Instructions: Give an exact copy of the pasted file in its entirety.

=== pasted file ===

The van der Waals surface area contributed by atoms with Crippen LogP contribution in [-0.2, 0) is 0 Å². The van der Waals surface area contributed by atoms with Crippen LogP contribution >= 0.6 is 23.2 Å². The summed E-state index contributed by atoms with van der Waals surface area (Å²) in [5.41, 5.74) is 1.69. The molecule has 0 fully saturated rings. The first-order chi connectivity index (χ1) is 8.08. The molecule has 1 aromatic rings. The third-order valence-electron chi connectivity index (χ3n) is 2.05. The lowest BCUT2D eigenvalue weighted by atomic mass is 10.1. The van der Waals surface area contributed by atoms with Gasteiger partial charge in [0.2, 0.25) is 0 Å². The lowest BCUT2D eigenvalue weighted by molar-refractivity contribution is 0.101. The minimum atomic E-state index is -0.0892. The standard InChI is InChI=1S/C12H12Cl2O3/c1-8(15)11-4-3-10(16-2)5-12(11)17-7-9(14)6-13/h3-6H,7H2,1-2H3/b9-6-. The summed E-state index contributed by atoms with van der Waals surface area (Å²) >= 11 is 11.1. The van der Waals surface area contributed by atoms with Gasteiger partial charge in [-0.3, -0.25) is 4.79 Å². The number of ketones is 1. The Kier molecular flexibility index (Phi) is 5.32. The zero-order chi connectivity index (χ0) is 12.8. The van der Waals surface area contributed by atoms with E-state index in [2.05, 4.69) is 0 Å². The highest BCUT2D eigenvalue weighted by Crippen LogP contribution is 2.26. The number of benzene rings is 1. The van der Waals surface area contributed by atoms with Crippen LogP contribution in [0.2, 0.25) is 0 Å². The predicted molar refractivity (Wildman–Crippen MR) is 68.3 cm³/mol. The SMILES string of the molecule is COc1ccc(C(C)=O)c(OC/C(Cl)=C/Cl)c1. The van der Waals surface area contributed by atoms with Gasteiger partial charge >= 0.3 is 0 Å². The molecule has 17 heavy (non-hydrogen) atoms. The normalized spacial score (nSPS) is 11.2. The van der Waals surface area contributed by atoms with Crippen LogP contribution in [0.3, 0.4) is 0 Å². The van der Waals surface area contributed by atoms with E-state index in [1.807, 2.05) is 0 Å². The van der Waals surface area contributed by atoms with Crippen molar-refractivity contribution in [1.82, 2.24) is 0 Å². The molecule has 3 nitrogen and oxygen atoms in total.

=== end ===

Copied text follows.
The van der Waals surface area contributed by atoms with Crippen LogP contribution in [-0.2, 0) is 0 Å². The van der Waals surface area contributed by atoms with Crippen LogP contribution >= 0.6 is 23.2 Å². The summed E-state index contributed by atoms with van der Waals surface area (Å²) in [5.41, 5.74) is 1.69. The molecule has 0 fully saturated rings. The first-order chi connectivity index (χ1) is 8.08. The molecule has 1 aromatic rings. The third-order valence-electron chi connectivity index (χ3n) is 2.05. The lowest BCUT2D eigenvalue weighted by atomic mass is 10.1. The van der Waals surface area contributed by atoms with Gasteiger partial charge in [0.2, 0.25) is 0 Å². The lowest BCUT2D eigenvalue weighted by molar-refractivity contribution is 0.101. The minimum atomic E-state index is -0.0892. The standard InChI is InChI=1S/C12H12Cl2O3/c1-8(15)11-4-3-10(16-2)5-12(11)17-7-9(14)6-13/h3-6H,7H2,1-2H3/b9-6-. The summed E-state index contributed by atoms with van der Waals surface area (Å²) >= 11 is 11.1. The van der Waals surface area contributed by atoms with Gasteiger partial charge in [-0.3, -0.25) is 4.79 Å². The number of ketones is 1. The Kier molecular flexibility index (Phi) is 5.32. The zero-order chi connectivity index (χ0) is 12.8. The van der Waals surface area contributed by atoms with E-state index in [2.05, 4.69) is 0 Å². The highest BCUT2D eigenvalue weighted by Crippen LogP contribution is 2.26. The number of benzene rings is 1. The van der Waals surface area contributed by atoms with Crippen LogP contribution in [0.2, 0.25) is 0 Å². The predicted molar refractivity (Wildman–Crippen MR) is 68.3 cm³/mol. The SMILES string of the molecule is COc1ccc(C(C)=O)c(OC/C(Cl)=C/Cl)c1. The van der Waals surface area contributed by atoms with Gasteiger partial charge >= 0.3 is 0 Å². The molecule has 17 heavy (non-hydrogen) atoms. The normalized spacial score (nSPS) is 11.2. The van der Waals surface area contributed by atoms with Crippen LogP contribution in [0.3, 0.4) is 0 Å². The van der Waals surface area contributed by atoms with E-state index in [1.807, 2.05) is 0 Å². The van der Waals surface area contributed by atoms with Crippen molar-refractivity contribution in [1.82, 2.24) is 0 Å². The molecule has 3 nitrogen and oxygen atoms in total.